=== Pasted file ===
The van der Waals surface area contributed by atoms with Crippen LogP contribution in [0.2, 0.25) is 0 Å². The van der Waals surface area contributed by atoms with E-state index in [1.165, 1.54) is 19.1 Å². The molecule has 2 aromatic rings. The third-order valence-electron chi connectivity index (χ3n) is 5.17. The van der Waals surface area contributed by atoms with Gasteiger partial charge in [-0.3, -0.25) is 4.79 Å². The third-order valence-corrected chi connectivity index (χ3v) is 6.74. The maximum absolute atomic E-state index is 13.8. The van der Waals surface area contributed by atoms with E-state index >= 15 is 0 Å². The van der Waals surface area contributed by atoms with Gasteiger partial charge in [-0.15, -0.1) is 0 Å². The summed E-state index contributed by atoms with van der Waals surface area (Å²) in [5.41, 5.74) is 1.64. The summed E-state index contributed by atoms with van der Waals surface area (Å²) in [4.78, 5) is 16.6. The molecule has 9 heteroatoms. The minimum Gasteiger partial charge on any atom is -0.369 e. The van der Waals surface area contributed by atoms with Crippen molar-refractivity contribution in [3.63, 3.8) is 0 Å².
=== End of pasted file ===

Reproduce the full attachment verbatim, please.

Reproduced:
The van der Waals surface area contributed by atoms with Crippen LogP contribution in [0.2, 0.25) is 0 Å². The van der Waals surface area contributed by atoms with E-state index in [1.165, 1.54) is 19.1 Å². The molecule has 2 aromatic rings. The third-order valence-electron chi connectivity index (χ3n) is 5.17. The van der Waals surface area contributed by atoms with Gasteiger partial charge in [-0.3, -0.25) is 4.79 Å². The third-order valence-corrected chi connectivity index (χ3v) is 6.74. The maximum absolute atomic E-state index is 13.8. The van der Waals surface area contributed by atoms with E-state index >= 15 is 0 Å². The van der Waals surface area contributed by atoms with Gasteiger partial charge in [-0.15, -0.1) is 0 Å². The summed E-state index contributed by atoms with van der Waals surface area (Å²) in [5.41, 5.74) is 1.64. The summed E-state index contributed by atoms with van der Waals surface area (Å²) in [4.78, 5) is 16.6. The molecule has 9 heteroatoms. The minimum Gasteiger partial charge on any atom is -0.369 e. The van der Waals surface area contributed by atoms with Crippen molar-refractivity contribution in [3.63, 3.8) is 0 Å².